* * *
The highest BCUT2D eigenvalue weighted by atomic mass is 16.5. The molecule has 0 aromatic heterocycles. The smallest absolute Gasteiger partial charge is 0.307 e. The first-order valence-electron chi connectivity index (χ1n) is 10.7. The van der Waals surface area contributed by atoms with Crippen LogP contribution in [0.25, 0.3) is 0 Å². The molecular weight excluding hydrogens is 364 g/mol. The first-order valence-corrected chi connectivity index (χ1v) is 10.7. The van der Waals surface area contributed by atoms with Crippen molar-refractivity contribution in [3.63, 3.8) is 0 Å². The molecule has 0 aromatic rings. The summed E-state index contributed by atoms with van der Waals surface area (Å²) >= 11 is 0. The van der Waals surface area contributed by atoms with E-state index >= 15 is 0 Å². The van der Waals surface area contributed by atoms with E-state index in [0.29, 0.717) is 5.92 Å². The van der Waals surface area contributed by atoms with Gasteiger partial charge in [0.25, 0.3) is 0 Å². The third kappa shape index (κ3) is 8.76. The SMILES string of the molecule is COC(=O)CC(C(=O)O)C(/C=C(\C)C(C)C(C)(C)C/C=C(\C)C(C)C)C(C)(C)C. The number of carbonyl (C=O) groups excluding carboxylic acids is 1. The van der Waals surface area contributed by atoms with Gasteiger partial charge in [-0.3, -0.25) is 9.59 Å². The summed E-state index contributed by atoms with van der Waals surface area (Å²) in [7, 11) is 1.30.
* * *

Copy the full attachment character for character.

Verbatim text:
The highest BCUT2D eigenvalue weighted by atomic mass is 16.5. The molecule has 0 aromatic heterocycles. The smallest absolute Gasteiger partial charge is 0.307 e. The first-order valence-electron chi connectivity index (χ1n) is 10.7. The van der Waals surface area contributed by atoms with Crippen LogP contribution in [0.25, 0.3) is 0 Å². The molecular weight excluding hydrogens is 364 g/mol. The first-order valence-corrected chi connectivity index (χ1v) is 10.7. The van der Waals surface area contributed by atoms with Crippen molar-refractivity contribution in [3.63, 3.8) is 0 Å². The molecule has 0 aromatic rings. The summed E-state index contributed by atoms with van der Waals surface area (Å²) >= 11 is 0. The van der Waals surface area contributed by atoms with E-state index >= 15 is 0 Å². The van der Waals surface area contributed by atoms with E-state index in [0.29, 0.717) is 5.92 Å². The van der Waals surface area contributed by atoms with Gasteiger partial charge in [0.25, 0.3) is 0 Å². The third kappa shape index (κ3) is 8.76. The SMILES string of the molecule is COC(=O)CC(C(=O)O)C(/C=C(\C)C(C)C(C)(C)C/C=C(\C)C(C)C)C(C)(C)C. The number of carbonyl (C=O) groups excluding carboxylic acids is 1. The van der Waals surface area contributed by atoms with Gasteiger partial charge in [-0.3, -0.25) is 9.59 Å². The summed E-state index contributed by atoms with van der Waals surface area (Å²) in [7, 11) is 1.30.